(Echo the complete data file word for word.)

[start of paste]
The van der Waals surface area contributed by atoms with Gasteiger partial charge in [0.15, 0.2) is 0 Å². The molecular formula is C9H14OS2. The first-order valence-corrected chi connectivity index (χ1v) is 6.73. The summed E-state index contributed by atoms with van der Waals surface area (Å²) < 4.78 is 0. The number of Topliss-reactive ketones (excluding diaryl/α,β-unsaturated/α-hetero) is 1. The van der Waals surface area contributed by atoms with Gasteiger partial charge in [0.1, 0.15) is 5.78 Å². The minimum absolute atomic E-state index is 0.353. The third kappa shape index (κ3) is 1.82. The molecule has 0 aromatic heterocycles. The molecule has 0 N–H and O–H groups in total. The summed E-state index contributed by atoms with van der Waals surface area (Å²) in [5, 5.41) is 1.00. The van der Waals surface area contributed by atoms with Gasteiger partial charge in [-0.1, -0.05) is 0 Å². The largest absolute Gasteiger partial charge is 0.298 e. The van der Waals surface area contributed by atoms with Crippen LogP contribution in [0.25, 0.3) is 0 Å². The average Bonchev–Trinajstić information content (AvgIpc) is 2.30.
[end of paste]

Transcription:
The van der Waals surface area contributed by atoms with Gasteiger partial charge in [0.15, 0.2) is 0 Å². The molecular formula is C9H14OS2. The first-order valence-corrected chi connectivity index (χ1v) is 6.73. The summed E-state index contributed by atoms with van der Waals surface area (Å²) < 4.78 is 0. The number of Topliss-reactive ketones (excluding diaryl/α,β-unsaturated/α-hetero) is 1. The van der Waals surface area contributed by atoms with Gasteiger partial charge in [0.1, 0.15) is 5.78 Å². The minimum absolute atomic E-state index is 0.353. The third kappa shape index (κ3) is 1.82. The molecule has 0 aromatic heterocycles. The molecule has 0 N–H and O–H groups in total. The summed E-state index contributed by atoms with van der Waals surface area (Å²) in [5, 5.41) is 1.00. The van der Waals surface area contributed by atoms with Gasteiger partial charge in [-0.1, -0.05) is 0 Å². The largest absolute Gasteiger partial charge is 0.298 e. The van der Waals surface area contributed by atoms with Crippen LogP contribution in [0.25, 0.3) is 0 Å². The average Bonchev–Trinajstić information content (AvgIpc) is 2.30.